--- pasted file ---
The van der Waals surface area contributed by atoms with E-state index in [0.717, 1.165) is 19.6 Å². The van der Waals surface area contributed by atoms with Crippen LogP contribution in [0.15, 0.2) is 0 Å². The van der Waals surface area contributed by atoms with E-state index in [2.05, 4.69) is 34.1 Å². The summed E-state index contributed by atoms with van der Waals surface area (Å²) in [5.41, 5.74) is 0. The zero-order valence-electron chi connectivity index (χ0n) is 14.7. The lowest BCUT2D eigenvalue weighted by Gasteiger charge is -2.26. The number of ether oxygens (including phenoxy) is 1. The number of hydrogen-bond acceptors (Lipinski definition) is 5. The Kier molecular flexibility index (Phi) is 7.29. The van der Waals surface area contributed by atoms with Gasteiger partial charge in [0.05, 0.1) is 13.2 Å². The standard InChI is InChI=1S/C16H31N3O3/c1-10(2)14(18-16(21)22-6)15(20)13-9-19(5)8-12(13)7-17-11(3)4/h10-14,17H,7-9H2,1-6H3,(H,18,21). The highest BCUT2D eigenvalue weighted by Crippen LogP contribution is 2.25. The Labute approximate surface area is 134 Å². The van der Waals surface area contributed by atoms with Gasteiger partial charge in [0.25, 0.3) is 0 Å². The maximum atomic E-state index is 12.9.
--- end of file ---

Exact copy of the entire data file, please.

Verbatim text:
The van der Waals surface area contributed by atoms with E-state index in [0.717, 1.165) is 19.6 Å². The van der Waals surface area contributed by atoms with Crippen LogP contribution in [0.15, 0.2) is 0 Å². The van der Waals surface area contributed by atoms with E-state index in [2.05, 4.69) is 34.1 Å². The summed E-state index contributed by atoms with van der Waals surface area (Å²) in [5.41, 5.74) is 0. The zero-order valence-electron chi connectivity index (χ0n) is 14.7. The lowest BCUT2D eigenvalue weighted by Gasteiger charge is -2.26. The number of ether oxygens (including phenoxy) is 1. The number of hydrogen-bond acceptors (Lipinski definition) is 5. The Kier molecular flexibility index (Phi) is 7.29. The van der Waals surface area contributed by atoms with Gasteiger partial charge in [0.05, 0.1) is 13.2 Å². The standard InChI is InChI=1S/C16H31N3O3/c1-10(2)14(18-16(21)22-6)15(20)13-9-19(5)8-12(13)7-17-11(3)4/h10-14,17H,7-9H2,1-6H3,(H,18,21). The highest BCUT2D eigenvalue weighted by Crippen LogP contribution is 2.25. The Labute approximate surface area is 134 Å². The van der Waals surface area contributed by atoms with Gasteiger partial charge in [0.25, 0.3) is 0 Å². The maximum atomic E-state index is 12.9.